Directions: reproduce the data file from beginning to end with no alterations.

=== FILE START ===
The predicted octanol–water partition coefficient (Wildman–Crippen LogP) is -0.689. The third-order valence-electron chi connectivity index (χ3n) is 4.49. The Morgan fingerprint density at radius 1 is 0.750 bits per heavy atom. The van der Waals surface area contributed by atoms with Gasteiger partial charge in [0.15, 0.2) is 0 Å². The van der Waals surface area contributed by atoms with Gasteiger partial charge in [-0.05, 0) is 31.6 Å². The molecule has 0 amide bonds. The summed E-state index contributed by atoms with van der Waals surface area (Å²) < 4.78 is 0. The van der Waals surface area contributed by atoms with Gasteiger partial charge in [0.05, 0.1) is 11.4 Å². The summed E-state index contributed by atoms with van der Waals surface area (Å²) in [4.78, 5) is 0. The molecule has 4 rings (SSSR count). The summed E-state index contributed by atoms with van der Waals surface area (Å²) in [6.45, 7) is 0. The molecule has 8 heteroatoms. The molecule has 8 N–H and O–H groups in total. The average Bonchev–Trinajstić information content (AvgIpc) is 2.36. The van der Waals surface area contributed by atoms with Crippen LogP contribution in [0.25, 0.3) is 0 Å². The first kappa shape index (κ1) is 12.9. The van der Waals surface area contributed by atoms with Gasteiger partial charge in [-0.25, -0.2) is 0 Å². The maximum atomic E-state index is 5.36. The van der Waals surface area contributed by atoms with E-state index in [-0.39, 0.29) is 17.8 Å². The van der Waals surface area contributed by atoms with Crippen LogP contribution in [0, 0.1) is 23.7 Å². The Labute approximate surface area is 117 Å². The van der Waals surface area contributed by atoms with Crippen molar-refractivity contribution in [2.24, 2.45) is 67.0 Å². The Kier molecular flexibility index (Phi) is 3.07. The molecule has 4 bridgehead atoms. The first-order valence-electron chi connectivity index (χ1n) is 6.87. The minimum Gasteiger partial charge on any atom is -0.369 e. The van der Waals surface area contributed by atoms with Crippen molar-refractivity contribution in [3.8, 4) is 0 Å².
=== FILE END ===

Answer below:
The predicted octanol–water partition coefficient (Wildman–Crippen LogP) is -0.689. The third-order valence-electron chi connectivity index (χ3n) is 4.49. The Morgan fingerprint density at radius 1 is 0.750 bits per heavy atom. The van der Waals surface area contributed by atoms with Gasteiger partial charge in [0.15, 0.2) is 0 Å². The van der Waals surface area contributed by atoms with Gasteiger partial charge in [-0.05, 0) is 31.6 Å². The molecule has 0 amide bonds. The summed E-state index contributed by atoms with van der Waals surface area (Å²) < 4.78 is 0. The van der Waals surface area contributed by atoms with Gasteiger partial charge in [0.05, 0.1) is 11.4 Å². The summed E-state index contributed by atoms with van der Waals surface area (Å²) in [4.78, 5) is 0. The molecule has 4 rings (SSSR count). The summed E-state index contributed by atoms with van der Waals surface area (Å²) in [6.45, 7) is 0. The molecule has 8 heteroatoms. The molecule has 8 N–H and O–H groups in total. The average Bonchev–Trinajstić information content (AvgIpc) is 2.36. The van der Waals surface area contributed by atoms with Crippen LogP contribution in [0.25, 0.3) is 0 Å². The first kappa shape index (κ1) is 12.9. The van der Waals surface area contributed by atoms with Gasteiger partial charge in [-0.25, -0.2) is 0 Å². The maximum atomic E-state index is 5.36. The van der Waals surface area contributed by atoms with E-state index in [-0.39, 0.29) is 17.8 Å². The van der Waals surface area contributed by atoms with Crippen LogP contribution in [0, 0.1) is 23.7 Å². The Labute approximate surface area is 117 Å². The van der Waals surface area contributed by atoms with Crippen molar-refractivity contribution in [2.24, 2.45) is 67.0 Å². The Kier molecular flexibility index (Phi) is 3.07. The molecule has 4 bridgehead atoms. The first-order valence-electron chi connectivity index (χ1n) is 6.87. The minimum Gasteiger partial charge on any atom is -0.369 e. The van der Waals surface area contributed by atoms with Crippen molar-refractivity contribution in [3.8, 4) is 0 Å².